Michael W. Smith Recalls 20 Memorable Moments from 20 Years
- Monday, October 27, 2003
In the beginning
I really can’t reflect on 20 years without first thinking of the early days with Amy. I was given the opportunity to play in her band and open for her even before my first record was out. The first night I stepped out with her in front of a few thousand people impacted me in ways I probably didn’t fully understand at the time.
Youth Night at the Billy Graham Crusade in Cleveland
Over the years, Billy and Ruth Graham have been incredibly encouraging to [my wife] Debbie and me. But the most powerful night I ever spent with him was in 1994. Despite misgivings from some members of his staff, he invited me and dc talk to perform for a special youth night. It was the first time contemporary music had ever been performed and endorsed by one of his crusades. Over 50,000 kids showed up; and when he offered the invitation for people to come forward and accept Christ, 10,000 just poured out of the stands. I looked at Toby [McKeehan], we both began to cry, and I couldn’t quit. It was one of those times that left me and my band speechless.
Writing “Friends” with Debbie
I have no idea how many times I’ve sung “Friends.” When we wrote it for a friend who was moving away from Nashville to become a campus minister, Debbie and I never dreamed it would touch so many lives. Twenty years later, I still get letters on how it is being used at graduations, funerals and camps.
Collaborating with Ryan
My oldest son, Ryan, has a great ear for music. For example, he introduced me to Jars of Clay’s music before it really took off. What a hoot it was to co-write the song “Signs” with him that is on my "Second Decade" (Reunion) album! And because he’s got a real passion for filmmaking, he took on the assignment of directing the music video for the song. So, stay tuned.
The video that almost didn’t get made
In 1988 the producers of the “Fire by Night” TV show asked me two or three times to come out to Tulsa and make a music video of “Secret Ambition,” but I kept turning them down. Their production budget was only $2,000, and I couldn’t imagine that anything good could be created for so little money. But thankfully, they were persistent. I finally agreed to do it, and I kicked in some money myself so they could shoot it on film instead of video. Scenes from “The Great Passion Play” in Eureka Springs, Ark., were woven in with my scenes shot way out in western Oklahoma. By the end of our shooting day, I knew something special had happened, but I had no idea of its future impact. To this day, people tell me they accepted Christ after seeing the video.
A pop song with bagpipes?
Performing at the memorial service following the tragedy at Columbine High School in Colorado remains one of the most sobering experiences of my life. After that day, I knew I had to do something. That “something” became the song “This Is Your Time” that I co-wrote with Wes King. I recorded it and sent a copy to Cassie Bernall’s family to get their blessing, but I felt that the ending just wasn’t right. At 3:00 one morning, I woke up and, in my head, heard the song being played with bagpipes. I called Cassie’s mom later that morning to tell her I wanted to re-record the ending with bagpipes. There was silence on the other end of the phone, and I thought I’d offended her or lost the connection. Then, with obvious emotion, she told me that bagpipes were Cassie’s favorite instrument. Enough said.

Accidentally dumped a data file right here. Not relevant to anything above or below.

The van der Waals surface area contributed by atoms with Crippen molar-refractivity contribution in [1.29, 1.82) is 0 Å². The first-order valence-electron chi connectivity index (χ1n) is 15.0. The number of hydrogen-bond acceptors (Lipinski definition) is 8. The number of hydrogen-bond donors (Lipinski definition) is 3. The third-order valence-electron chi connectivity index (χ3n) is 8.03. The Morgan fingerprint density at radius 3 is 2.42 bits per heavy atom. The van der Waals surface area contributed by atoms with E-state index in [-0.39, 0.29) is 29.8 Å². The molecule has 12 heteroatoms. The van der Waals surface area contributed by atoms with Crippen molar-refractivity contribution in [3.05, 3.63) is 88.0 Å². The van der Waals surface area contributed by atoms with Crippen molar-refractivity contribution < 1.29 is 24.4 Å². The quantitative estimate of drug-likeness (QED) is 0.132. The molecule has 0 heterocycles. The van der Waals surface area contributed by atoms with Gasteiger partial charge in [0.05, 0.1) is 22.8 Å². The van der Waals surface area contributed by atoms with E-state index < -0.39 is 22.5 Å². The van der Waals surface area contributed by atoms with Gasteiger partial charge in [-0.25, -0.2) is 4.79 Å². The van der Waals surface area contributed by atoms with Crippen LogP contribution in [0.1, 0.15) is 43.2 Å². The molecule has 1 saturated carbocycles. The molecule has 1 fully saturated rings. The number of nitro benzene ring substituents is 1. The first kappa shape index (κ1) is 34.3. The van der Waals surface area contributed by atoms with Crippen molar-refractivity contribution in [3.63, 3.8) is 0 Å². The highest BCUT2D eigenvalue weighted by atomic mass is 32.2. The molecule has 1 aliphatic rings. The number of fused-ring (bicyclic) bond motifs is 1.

Rocketown becomes a reality
For four years, I had been trying to launch a youth outreach in the form of a teen club called Rocketown. Many times I had been told why it wouldn’t work. On April 29, 1994, we opened the doors to a former warehouse in a business park on a dead-end street in Franklin, Tennessee. With no real advertising, 700 kids crowded into the building. While the theme from the movie 2001: A Space Odyssey blasted through the place, I surveyed the sea of young faces eager to find out what this place was about. I sat on the floor of the sound booth and cried.
And so does the other Rocketown
I’d known for a long time that I wanted to start a record company someday. That dream became a series of serious conversations with Don Donahue, who was working at Reunion Records. One day we were on the farm talking about it for the umpteenth time, and I finally said, “Let’s do it.” Not long after that Don played me Chris Rice’s “Welcome to Our World,” which blew me away. I figured that anyone who could write something that good probably had a lot more great songs in store. He did — and does. Based on the strength of his music, the songwriter-centered record company was started.
Although I’m happy with a lot of the albums I’ve recorded, my absolute favorite is the instrumental album, "Freedom" (Reunion). The music I write tends to have a symphonic nature, so it was incredible to bring to life the arrangements I had heard in my head. It was an amazing experience to record most of the album with the Irish Film Orchestra at Windmill Lane Studios in Dublin, where U2 did some of its early work.
Friends Really Are Friends Forever
Looking back on the first tour I headlined in 1985 with Kathy Troccoli and Billy Sprague brings back great memories. My band was Wayne Kirkpatrick, Chris Rodriguez, Chris and Jan Harris, David Huff and Mark Heimermann. Every member of that band has gone on to have an incredible individual impact on Christian music as writers, producers, studio musicians and performers. Those early days were rich, and it was a blast to be a part of it.
A few years ago, Debbie and I traveled to the Holy Land with a tour group led by her stepfather, Murray Severance. The most striking moment was walking through the East Gate in Jerusalem. It’s the only time I remember laughing and crying at the same time. The instrumental “Hope of Israel” on my Christmastime album was inspired by that experience.
The Best of Times, the Worst of Times